As a consequence of holding the phosphorus TMDL to be a rule, Justice Lanzinger wrote that the Ohio EPA must follow the rulemaking provisions in R.C. Chapter 119 before making the phosphorus limit part of the Tussing Road plant’s NPDES permit. Due process required notice and an opportunity to be heard.
“Because the TMDL did not undergo the rigors of rulemaking before being submitted to U.S. EPA, the stakeholders in the Big Walnut Creek watershed were denied meaningful review,” she added. “The first time the county had an opportunity to challenge the TMDL was after U.S. EPA had approved it and after Ohio EPA had applied the standards to the county in the … permit.”
She noted that the rulemaking process, described in R.C. 119.03, requires public notice, electronic filing of the rule with specific public offices, submission to the state legislature’s rule review committee, a full public hearing, along with other steps.
The phosphorus standard for the Tussing plant was vacated, and the case was remanded to the Ohio EPA.
The majority opinion was joined by Chief Justice Maureen O’Connor and Justices Paul E. Pfeifer, Judith L. French, and William M. O’Neill.
Justice Terrence O’Donnell agreed only with the court’s judgment in a concurring opinion joined by Justice Sharon L. Kennedy.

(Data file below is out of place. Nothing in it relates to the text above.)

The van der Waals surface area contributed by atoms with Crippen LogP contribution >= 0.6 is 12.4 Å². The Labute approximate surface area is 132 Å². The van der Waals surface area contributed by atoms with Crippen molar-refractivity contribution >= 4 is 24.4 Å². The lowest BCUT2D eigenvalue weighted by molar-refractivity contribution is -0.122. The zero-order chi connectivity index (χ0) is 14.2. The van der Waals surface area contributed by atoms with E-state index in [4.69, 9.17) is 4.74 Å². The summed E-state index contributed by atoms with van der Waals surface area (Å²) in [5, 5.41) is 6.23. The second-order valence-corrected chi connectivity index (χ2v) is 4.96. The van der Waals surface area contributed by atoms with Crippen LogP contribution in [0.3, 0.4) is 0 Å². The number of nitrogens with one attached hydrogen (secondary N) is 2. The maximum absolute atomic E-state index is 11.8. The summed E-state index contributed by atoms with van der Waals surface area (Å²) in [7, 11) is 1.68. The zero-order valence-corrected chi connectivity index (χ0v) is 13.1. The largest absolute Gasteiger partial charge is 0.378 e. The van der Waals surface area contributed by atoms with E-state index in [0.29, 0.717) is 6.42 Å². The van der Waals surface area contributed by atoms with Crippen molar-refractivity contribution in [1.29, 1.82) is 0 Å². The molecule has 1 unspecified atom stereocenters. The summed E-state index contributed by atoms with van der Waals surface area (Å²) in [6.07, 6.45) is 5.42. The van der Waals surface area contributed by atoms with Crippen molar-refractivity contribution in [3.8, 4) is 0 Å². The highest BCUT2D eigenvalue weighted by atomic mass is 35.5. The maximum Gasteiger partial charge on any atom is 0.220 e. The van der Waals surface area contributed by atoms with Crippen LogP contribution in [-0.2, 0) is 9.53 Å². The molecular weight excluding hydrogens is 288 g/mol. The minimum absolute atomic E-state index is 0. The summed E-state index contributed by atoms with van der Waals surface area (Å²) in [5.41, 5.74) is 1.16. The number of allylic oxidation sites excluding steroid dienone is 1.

Justice O’Donnell stated that the TMDL lacks the general and uniform operation needed to categorize it as an administrative rule because it simply interprets a water-quality standard for one permit holder and for a specific part of a tributary. In his view, the General Assembly did not intend TMDLs to be subject to the state’s rulemaking procedures.
He explained that the state legislature directed the EPA by statute to engage in the rulemaking process as part of adopting water quality standards.
“In contrast to the water quality standards, the General Assembly has not expressly required a TMDL to be promulgated as an administrative rule, even though it provided other requirements for the development of TMDLs,” Justice O’Donnell wrote. “[A] TMDL does not represent a policy preference of Ohio EPA or a new water quality standard, but rather provides the factual and technological data, derived from observation and application of scientific principles, needed for Ohio EPA to implement the water quality standard.”
“Today’s majority decision is far-reaching in that Ohio EPA has issued 1,761 TMDLs for watercourses throughout Ohio, including 132 TMDLs for phosphorus alone,” he noted. “None apparently have been promulgated through R.C. Chapter 119 rulemaking, and thus the majority’s decision invalidates all of them, leaving the enforceability of numerous permits in question.”
Pointing to recent toxic algae blooms in the western basin of Lake Erie near Toledo, at Grand Lake St. Marys, and at Buckeye Lake, Justice O’Donnell observed that the majority’s ruling will delay attempts to protect the state’s bodies of water from pollutants by requiring the Ohio EPA to go through lengthy rulemaking procedures.
Justice O’Donnell would have upheld the TMDL for the Tussing Road plant and would not have compelled the state EPA to submit TMDLs to administrative rulemaking before incorporating pollutant limits into a permit.